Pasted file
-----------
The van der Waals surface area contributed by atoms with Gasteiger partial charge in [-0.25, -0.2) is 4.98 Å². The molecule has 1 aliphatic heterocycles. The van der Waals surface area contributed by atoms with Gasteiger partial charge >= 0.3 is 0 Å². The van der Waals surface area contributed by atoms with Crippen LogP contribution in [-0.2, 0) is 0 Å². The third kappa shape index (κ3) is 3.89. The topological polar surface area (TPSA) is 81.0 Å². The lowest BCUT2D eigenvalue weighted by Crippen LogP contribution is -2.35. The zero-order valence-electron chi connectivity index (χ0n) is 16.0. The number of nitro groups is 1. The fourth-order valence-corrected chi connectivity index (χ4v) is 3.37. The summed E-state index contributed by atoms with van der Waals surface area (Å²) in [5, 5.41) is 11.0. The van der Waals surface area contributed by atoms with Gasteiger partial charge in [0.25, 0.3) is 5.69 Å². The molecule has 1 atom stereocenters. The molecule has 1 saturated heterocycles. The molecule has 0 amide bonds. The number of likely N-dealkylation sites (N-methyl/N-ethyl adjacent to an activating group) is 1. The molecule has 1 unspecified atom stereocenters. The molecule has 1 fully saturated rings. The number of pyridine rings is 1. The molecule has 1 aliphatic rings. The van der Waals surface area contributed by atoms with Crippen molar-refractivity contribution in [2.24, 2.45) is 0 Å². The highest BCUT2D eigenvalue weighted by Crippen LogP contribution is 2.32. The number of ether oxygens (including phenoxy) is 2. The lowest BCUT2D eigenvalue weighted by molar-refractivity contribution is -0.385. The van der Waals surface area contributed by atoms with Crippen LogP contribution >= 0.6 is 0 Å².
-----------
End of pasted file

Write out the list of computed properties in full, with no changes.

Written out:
The van der Waals surface area contributed by atoms with Gasteiger partial charge in [-0.25, -0.2) is 4.98 Å². The molecule has 1 aliphatic heterocycles. The van der Waals surface area contributed by atoms with Gasteiger partial charge >= 0.3 is 0 Å². The van der Waals surface area contributed by atoms with Crippen LogP contribution in [-0.2, 0) is 0 Å². The third kappa shape index (κ3) is 3.89. The topological polar surface area (TPSA) is 81.0 Å². The lowest BCUT2D eigenvalue weighted by Crippen LogP contribution is -2.35. The zero-order valence-electron chi connectivity index (χ0n) is 16.0. The number of nitro groups is 1. The fourth-order valence-corrected chi connectivity index (χ4v) is 3.37. The summed E-state index contributed by atoms with van der Waals surface area (Å²) in [5, 5.41) is 11.0. The van der Waals surface area contributed by atoms with Gasteiger partial charge in [0.25, 0.3) is 5.69 Å². The molecule has 1 atom stereocenters. The molecule has 1 saturated heterocycles. The molecule has 0 amide bonds. The number of likely N-dealkylation sites (N-methyl/N-ethyl adjacent to an activating group) is 1. The molecule has 1 unspecified atom stereocenters. The molecule has 1 fully saturated rings. The number of pyridine rings is 1. The molecule has 1 aliphatic rings. The van der Waals surface area contributed by atoms with Crippen molar-refractivity contribution in [2.24, 2.45) is 0 Å². The highest BCUT2D eigenvalue weighted by Crippen LogP contribution is 2.32. The number of ether oxygens (including phenoxy) is 2. The lowest BCUT2D eigenvalue weighted by molar-refractivity contribution is -0.385. The van der Waals surface area contributed by atoms with Crippen LogP contribution >= 0.6 is 0 Å².